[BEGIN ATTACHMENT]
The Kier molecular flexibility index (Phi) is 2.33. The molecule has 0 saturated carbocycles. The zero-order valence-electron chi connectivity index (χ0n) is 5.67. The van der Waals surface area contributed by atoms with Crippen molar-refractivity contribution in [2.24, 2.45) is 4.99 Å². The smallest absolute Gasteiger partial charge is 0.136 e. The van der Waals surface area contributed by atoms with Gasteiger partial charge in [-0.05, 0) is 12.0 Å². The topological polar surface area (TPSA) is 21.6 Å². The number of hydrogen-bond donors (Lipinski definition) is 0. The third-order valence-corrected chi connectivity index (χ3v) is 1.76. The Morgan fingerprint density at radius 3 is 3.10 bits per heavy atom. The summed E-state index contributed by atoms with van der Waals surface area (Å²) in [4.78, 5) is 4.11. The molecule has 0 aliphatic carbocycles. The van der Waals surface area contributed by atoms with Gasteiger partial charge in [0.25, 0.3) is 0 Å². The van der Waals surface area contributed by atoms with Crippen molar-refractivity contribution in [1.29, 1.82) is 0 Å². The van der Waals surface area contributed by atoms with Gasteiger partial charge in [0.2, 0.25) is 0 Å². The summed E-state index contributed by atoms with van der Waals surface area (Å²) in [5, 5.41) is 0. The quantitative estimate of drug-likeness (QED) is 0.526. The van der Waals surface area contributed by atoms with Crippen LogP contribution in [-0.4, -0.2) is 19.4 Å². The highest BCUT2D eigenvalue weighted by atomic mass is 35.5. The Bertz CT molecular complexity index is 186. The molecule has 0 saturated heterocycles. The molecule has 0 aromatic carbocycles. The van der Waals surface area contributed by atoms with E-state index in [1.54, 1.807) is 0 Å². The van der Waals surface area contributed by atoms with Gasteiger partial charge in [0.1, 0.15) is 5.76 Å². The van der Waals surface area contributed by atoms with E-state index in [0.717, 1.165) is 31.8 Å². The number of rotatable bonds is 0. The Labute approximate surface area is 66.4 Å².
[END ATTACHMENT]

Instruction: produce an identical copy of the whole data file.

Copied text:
The Kier molecular flexibility index (Phi) is 2.33. The molecule has 0 saturated carbocycles. The zero-order valence-electron chi connectivity index (χ0n) is 5.67. The van der Waals surface area contributed by atoms with Crippen molar-refractivity contribution in [2.24, 2.45) is 4.99 Å². The smallest absolute Gasteiger partial charge is 0.136 e. The van der Waals surface area contributed by atoms with Gasteiger partial charge in [-0.05, 0) is 12.0 Å². The topological polar surface area (TPSA) is 21.6 Å². The number of hydrogen-bond donors (Lipinski definition) is 0. The third-order valence-corrected chi connectivity index (χ3v) is 1.76. The Morgan fingerprint density at radius 3 is 3.10 bits per heavy atom. The summed E-state index contributed by atoms with van der Waals surface area (Å²) in [4.78, 5) is 4.11. The molecule has 0 aliphatic carbocycles. The van der Waals surface area contributed by atoms with Gasteiger partial charge in [0.25, 0.3) is 0 Å². The van der Waals surface area contributed by atoms with Crippen molar-refractivity contribution in [1.29, 1.82) is 0 Å². The van der Waals surface area contributed by atoms with Gasteiger partial charge in [0.2, 0.25) is 0 Å². The summed E-state index contributed by atoms with van der Waals surface area (Å²) in [5, 5.41) is 0. The quantitative estimate of drug-likeness (QED) is 0.526. The van der Waals surface area contributed by atoms with Crippen LogP contribution in [-0.4, -0.2) is 19.4 Å². The highest BCUT2D eigenvalue weighted by atomic mass is 35.5. The Bertz CT molecular complexity index is 186. The molecule has 0 saturated heterocycles. The molecule has 0 aromatic carbocycles. The van der Waals surface area contributed by atoms with E-state index in [1.54, 1.807) is 0 Å². The van der Waals surface area contributed by atoms with Gasteiger partial charge in [0.1, 0.15) is 5.76 Å². The van der Waals surface area contributed by atoms with E-state index in [0.717, 1.165) is 31.8 Å². The number of rotatable bonds is 0. The Labute approximate surface area is 66.4 Å².